TELECOM Digest OnLine - Sorted: Re: The Hazards of Instant Communication

Re: The Hazards of Instant Communication

Michael Quinn (
Thu, 5 Jan 2006 07:25:14 -0500

My comments are below PAT's.

TELECOM Digest Editor noted:

> That report from West Virginia was one of the saddest things I have
> ever read. WV, one of the poorest states in the union earns much of
> its living in the coal mines, a dirty job and dangerous by anyone's
> standards. Wasn't there a popular song several years ago which went
> (something like this} "Work (some amount) of hours, and what do you
> get, another day older and deeper in debt; Saint Peter don't you
> call me cause I can't go; I owe my soul to the company store.

Our thoughts and prayers are with the community and families of Sago
WV; an undeniable tragedy.

The song to which PAT alludes above is "Sixteen Tons" and was written
by Merle Travis, and subsequently popularized by Tennessee Ernie Ford
in the 50s. The words are worth reading and reflecting on to this

"Some people say a man is made outta mud
A poor man's made outta muscle and blood
Muscle and blood and skin and bones
A mind that's a-weak and a back that's strong

You load sixteen tons, what do you get
Another day older and deeper in debt
Saint Peter don't you call me 'cause I can't go
I owe my soul to the company store

I was born one mornin' when the sun didn't shine
I picked up my shovel and I walked to the mine
I loaded sixteen tons of number nine coal
And the straw boss said "Well, a-bless my soul"

You load sixteen tons, what do you get
Another day older and deeper in debt
Saint Peter don't you call me 'cause I can't go
I owe my soul to the company store"

The balance of the lyrics and an interesting history of the song is at: Tons.htm

The poignancy of unofficial word reaching familiy members by news,
cell phone, email, text messages, etc before official notification is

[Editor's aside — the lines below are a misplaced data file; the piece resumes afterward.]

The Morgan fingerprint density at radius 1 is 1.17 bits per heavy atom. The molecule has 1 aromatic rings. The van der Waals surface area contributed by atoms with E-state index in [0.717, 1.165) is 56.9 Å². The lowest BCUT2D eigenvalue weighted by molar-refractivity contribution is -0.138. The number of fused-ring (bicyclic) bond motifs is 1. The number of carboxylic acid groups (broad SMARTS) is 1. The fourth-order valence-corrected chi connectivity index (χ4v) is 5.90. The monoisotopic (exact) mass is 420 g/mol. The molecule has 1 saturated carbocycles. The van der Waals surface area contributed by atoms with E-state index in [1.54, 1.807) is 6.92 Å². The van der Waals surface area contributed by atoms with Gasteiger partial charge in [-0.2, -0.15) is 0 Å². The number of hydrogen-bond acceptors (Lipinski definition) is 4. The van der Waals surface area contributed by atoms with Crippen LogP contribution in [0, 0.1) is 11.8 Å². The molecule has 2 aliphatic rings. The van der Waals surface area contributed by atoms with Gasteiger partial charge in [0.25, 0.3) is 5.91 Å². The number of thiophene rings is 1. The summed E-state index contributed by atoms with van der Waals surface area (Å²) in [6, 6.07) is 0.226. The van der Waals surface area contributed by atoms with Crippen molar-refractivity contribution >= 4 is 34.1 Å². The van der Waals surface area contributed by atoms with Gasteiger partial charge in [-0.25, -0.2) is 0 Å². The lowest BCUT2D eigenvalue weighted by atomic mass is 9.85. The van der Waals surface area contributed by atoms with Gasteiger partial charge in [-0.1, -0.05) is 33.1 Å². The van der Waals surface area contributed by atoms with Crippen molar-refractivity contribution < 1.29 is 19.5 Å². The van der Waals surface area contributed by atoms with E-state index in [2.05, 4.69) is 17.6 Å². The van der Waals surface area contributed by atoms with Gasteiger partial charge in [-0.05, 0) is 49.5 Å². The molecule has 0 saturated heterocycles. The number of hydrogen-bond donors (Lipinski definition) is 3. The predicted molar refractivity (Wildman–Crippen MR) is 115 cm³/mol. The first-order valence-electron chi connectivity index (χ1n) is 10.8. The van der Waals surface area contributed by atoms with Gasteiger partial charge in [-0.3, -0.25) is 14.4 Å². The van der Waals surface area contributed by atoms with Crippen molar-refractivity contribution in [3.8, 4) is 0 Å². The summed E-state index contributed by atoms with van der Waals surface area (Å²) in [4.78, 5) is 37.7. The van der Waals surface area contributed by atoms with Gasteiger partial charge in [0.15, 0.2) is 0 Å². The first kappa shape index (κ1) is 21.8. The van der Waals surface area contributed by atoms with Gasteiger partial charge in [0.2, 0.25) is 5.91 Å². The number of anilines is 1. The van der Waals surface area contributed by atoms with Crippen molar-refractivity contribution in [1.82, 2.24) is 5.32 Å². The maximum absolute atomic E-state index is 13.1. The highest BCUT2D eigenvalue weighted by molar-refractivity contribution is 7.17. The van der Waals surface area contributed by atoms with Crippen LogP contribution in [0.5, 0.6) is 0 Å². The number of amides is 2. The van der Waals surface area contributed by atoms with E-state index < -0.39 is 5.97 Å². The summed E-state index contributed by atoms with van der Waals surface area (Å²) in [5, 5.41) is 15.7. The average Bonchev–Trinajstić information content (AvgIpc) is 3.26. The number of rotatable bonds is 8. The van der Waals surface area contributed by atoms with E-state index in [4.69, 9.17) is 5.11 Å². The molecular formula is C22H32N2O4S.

played out every day in our military, be it peacetime or wartime
casualties, and our cities and highways. There's no going back that I
can see though. No one with a relative in potential harm's way answers
a phone these days without at least slight trepidation.

Hope the rest of the New Year gets better.

[TELECOM Digest Editor's Note: Its really hard to say about the rest
of this new year, when you consider how rough the last two years have
been right at the very start at least: 2004/05 at New Year's brought us
the tsuami in Asia and all kinds of violence in Iraq which continued
throughout the year. In the new year now going on, we started with
(a) California mudslides and flooding [although apparently 'typical' for
parts of California, still a bit extreme, IMO] and (b) lots of fires
raging in Oklahoma, Texas and New Mexico and (c)the coal mine disaster
in West Virginia; additionally (d) continued violence in Iraq with
over a hundred American troops killed; all that between the first
and the fourth of January. On a more local note (you would not have
seen it in your newspapers, although it was in the Independence Reporter)
a young, 23 year old man committed suicide here in our town on
December 31. Apparently his 'farewell note' said simply that "things
in the world are just to screwed up for me." I did not know him --
never met him but how I wish that _someone_ had been able to reach him
in time. Just anyone, someone who could have made an emergency interven-
tion. The newspaper said Independence EMS had found him at his home
southwest side of town, a young man named Christopher Bates,
originally from Bartlesville, OK. PAT]

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